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Entomology (Study of Bugs)/small worms in sealed food


It's getting real frustrating ,it seems like no matter how new a box of dry food is when we pour it into a bowl a pot what ever small worms are in it.
I have no flies of ant kind flying around in my house,I have no moths in my home of any kind,only other thing I have to deal w/is tiny beetles but they seem to bee in my living room, or dining RM.
I have no idea where the beetles are coming from it seems to be more certain times,less other times than others times,but the tiny worms in new unopened,or opened I've become almost paranoid @times to pour a box out into a bowl a pot,or whatever cause what ever it's gonna be mixed w/is gonna get wasted too,what do I do to get rid of problem,I am just great full nothing can get in to tin cans or I would stop eating anything in my pantry,oh & I never find anything in my cat's food,but I have it completely sealed,in a old 5 gal.plastic soap bucket lined w/a trash bag,but I dnt use that soap so I can't seal food in more buckets,I need cheaper safer way to get rid of these issues,as I mentioned I have a cat,my grandsons visit a lot & they are young & of the 2the oldest autistic, so really need safe way to get rid of bugs,
Thank you jody of las Vegas,Nv

Dear Jody - First off, my apologies for the delay in responding; for some unknown reason, your question did not show up in my inbox. That aside, I really need to see some images of your unwanted 'guests' in order determine your best course of action, so please try to take some clear, close-up photos that you then could attach to a follow-up question. Please bear in mind that (1) It is entirely possible for packaged grain-based products such as cereals, pasta, dry pet food, etc. to contain eggs/larvae of stored product pest insects and (2) Most insects found inside homes turn out to be harmless accidental intruders.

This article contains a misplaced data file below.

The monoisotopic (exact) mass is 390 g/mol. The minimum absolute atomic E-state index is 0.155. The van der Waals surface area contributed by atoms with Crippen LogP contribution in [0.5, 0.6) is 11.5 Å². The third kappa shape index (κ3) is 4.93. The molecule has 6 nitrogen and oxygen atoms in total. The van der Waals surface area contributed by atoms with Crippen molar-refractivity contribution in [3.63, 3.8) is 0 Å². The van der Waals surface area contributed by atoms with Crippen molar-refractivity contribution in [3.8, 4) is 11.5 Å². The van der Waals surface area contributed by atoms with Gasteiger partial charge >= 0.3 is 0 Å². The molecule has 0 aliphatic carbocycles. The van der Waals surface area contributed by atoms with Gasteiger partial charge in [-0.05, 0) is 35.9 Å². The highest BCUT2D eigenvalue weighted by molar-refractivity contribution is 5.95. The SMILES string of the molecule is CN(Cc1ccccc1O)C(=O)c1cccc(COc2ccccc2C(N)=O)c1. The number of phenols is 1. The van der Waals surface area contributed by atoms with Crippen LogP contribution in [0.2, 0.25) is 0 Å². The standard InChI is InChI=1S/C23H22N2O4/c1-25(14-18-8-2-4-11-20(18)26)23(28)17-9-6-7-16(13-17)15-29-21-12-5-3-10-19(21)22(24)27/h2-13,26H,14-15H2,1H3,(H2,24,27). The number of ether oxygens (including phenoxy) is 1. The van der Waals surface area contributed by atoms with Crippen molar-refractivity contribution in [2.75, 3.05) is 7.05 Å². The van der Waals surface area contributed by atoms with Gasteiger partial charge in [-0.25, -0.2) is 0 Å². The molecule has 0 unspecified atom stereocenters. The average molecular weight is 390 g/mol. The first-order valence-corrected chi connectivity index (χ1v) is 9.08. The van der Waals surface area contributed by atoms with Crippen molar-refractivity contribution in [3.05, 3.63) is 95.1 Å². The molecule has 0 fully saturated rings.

Waiting to hear back,

Entomology (Study of Bugs)

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Ed Saugstad


Will accept most questions in general entomology, including those related to medical entomology, taxonomy, ecology, arthropod surveillance, and pest management. If you are requesting a 'mystery bug' identification, PLEASE either attach an image to your question, or post an image on a web page (such as Flickr) so that I can look at it, as verbal descriptions frequently are insufficient for a definitive identification.


21 years in the U.S. Army as a medical entomologist; duties varied from surveillance of pest populations (including mosquitoes, cockroaches, ticks, and stored products pests) to conducting research on mosquito-virus ecological relationships and mosquito faunal studies. Ten years as a civilian analyst for the Department of Defense, primarily on distribution of vector-borne diseases worldwide. Limited experience on surveillance of agricultural insects in North Dakota and Indiana.

Entomological Society of America, West Virginia Entomological Society, Society for Vector Ecology, National Speleological Society, West Virginia Association for Cave Studies.

American Journal of Public Health, Contributions of the American Entomological Institute, Japanese Journal of Sanitary Zoology, Journal of Economic Entomology, Mosquito News, and Mosquito Systematics.

B.S. in entomology from North Dakota State University in 1963, M.S. in entomology from Purdue University in 1967.

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